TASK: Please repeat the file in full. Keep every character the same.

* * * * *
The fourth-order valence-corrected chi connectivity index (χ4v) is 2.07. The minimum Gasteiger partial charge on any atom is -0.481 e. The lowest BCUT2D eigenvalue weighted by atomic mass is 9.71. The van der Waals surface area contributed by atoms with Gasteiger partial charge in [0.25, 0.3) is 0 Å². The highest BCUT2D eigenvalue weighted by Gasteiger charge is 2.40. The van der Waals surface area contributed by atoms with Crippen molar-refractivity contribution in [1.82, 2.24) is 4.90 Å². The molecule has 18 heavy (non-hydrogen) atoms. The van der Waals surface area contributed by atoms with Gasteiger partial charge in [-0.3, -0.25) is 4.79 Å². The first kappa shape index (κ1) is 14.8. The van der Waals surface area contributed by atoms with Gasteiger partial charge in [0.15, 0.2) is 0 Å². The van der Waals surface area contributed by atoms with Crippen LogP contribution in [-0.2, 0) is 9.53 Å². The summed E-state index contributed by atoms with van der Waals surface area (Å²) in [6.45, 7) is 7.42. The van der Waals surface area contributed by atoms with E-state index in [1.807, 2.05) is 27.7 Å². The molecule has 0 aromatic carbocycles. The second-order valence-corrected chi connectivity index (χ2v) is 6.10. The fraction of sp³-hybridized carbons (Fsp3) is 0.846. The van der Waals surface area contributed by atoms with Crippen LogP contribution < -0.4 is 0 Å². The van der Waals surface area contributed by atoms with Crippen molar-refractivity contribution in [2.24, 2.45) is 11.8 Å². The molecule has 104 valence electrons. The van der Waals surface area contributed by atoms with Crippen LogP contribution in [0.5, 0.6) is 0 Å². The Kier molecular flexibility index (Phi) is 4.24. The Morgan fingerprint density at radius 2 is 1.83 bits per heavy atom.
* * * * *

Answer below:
The fourth-order valence-corrected chi connectivity index (χ4v) is 2.07. The minimum Gasteiger partial charge on any atom is -0.481 e. The lowest BCUT2D eigenvalue weighted by atomic mass is 9.71. The van der Waals surface area contributed by atoms with Gasteiger partial charge in [0.25, 0.3) is 0 Å². The highest BCUT2D eigenvalue weighted by Gasteiger charge is 2.40. The van der Waals surface area contributed by atoms with Crippen molar-refractivity contribution in [1.82, 2.24) is 4.90 Å². The molecule has 18 heavy (non-hydrogen) atoms. The van der Waals surface area contributed by atoms with Gasteiger partial charge in [-0.3, -0.25) is 4.79 Å². The first kappa shape index (κ1) is 14.8. The van der Waals surface area contributed by atoms with Gasteiger partial charge in [0.15, 0.2) is 0 Å². The van der Waals surface area contributed by atoms with Crippen LogP contribution in [-0.2, 0) is 9.53 Å². The summed E-state index contributed by atoms with van der Waals surface area (Å²) in [6.45, 7) is 7.42. The van der Waals surface area contributed by atoms with E-state index in [1.807, 2.05) is 27.7 Å². The molecule has 0 aromatic carbocycles. The second-order valence-corrected chi connectivity index (χ2v) is 6.10. The fraction of sp³-hybridized carbons (Fsp3) is 0.846. The van der Waals surface area contributed by atoms with Crippen LogP contribution < -0.4 is 0 Å². The van der Waals surface area contributed by atoms with Crippen molar-refractivity contribution in [2.24, 2.45) is 11.8 Å². The molecule has 104 valence electrons. The van der Waals surface area contributed by atoms with Crippen LogP contribution in [0.5, 0.6) is 0 Å². The Kier molecular flexibility index (Phi) is 4.24. The Morgan fingerprint density at radius 2 is 1.83 bits per heavy atom.